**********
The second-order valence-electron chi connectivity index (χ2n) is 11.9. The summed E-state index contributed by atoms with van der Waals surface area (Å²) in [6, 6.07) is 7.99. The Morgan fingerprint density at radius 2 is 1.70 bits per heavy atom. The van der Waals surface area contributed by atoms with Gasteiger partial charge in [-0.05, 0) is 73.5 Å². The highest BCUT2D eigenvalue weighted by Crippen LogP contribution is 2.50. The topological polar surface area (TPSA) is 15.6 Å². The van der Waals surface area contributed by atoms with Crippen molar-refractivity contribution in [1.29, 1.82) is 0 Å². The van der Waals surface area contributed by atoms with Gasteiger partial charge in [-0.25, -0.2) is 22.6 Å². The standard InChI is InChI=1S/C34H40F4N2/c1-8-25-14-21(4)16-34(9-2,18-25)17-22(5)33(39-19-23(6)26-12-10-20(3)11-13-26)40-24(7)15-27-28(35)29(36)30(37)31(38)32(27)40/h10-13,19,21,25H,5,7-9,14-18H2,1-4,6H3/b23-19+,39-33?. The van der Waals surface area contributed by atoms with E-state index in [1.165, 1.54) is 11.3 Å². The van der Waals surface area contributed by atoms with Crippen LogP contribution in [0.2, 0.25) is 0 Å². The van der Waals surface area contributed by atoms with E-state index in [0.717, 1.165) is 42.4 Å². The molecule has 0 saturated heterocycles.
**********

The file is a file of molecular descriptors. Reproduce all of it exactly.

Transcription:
The second-order valence-electron chi connectivity index (χ2n) is 11.9. The summed E-state index contributed by atoms with van der Waals surface area (Å²) in [6, 6.07) is 7.99. The Morgan fingerprint density at radius 2 is 1.70 bits per heavy atom. The van der Waals surface area contributed by atoms with Gasteiger partial charge in [-0.05, 0) is 73.5 Å². The highest BCUT2D eigenvalue weighted by Crippen LogP contribution is 2.50. The topological polar surface area (TPSA) is 15.6 Å². The van der Waals surface area contributed by atoms with Crippen molar-refractivity contribution in [1.29, 1.82) is 0 Å². The van der Waals surface area contributed by atoms with Gasteiger partial charge in [-0.25, -0.2) is 22.6 Å². The standard InChI is InChI=1S/C34H40F4N2/c1-8-25-14-21(4)16-34(9-2,18-25)17-22(5)33(39-19-23(6)26-12-10-20(3)11-13-26)40-24(7)15-27-28(35)29(36)30(37)31(38)32(27)40/h10-13,19,21,25H,5,7-9,14-18H2,1-4,6H3/b23-19+,39-33?. The van der Waals surface area contributed by atoms with E-state index in [1.165, 1.54) is 11.3 Å². The van der Waals surface area contributed by atoms with Crippen LogP contribution in [0.2, 0.25) is 0 Å². The van der Waals surface area contributed by atoms with E-state index in [0.717, 1.165) is 42.4 Å². The molecule has 0 saturated heterocycles.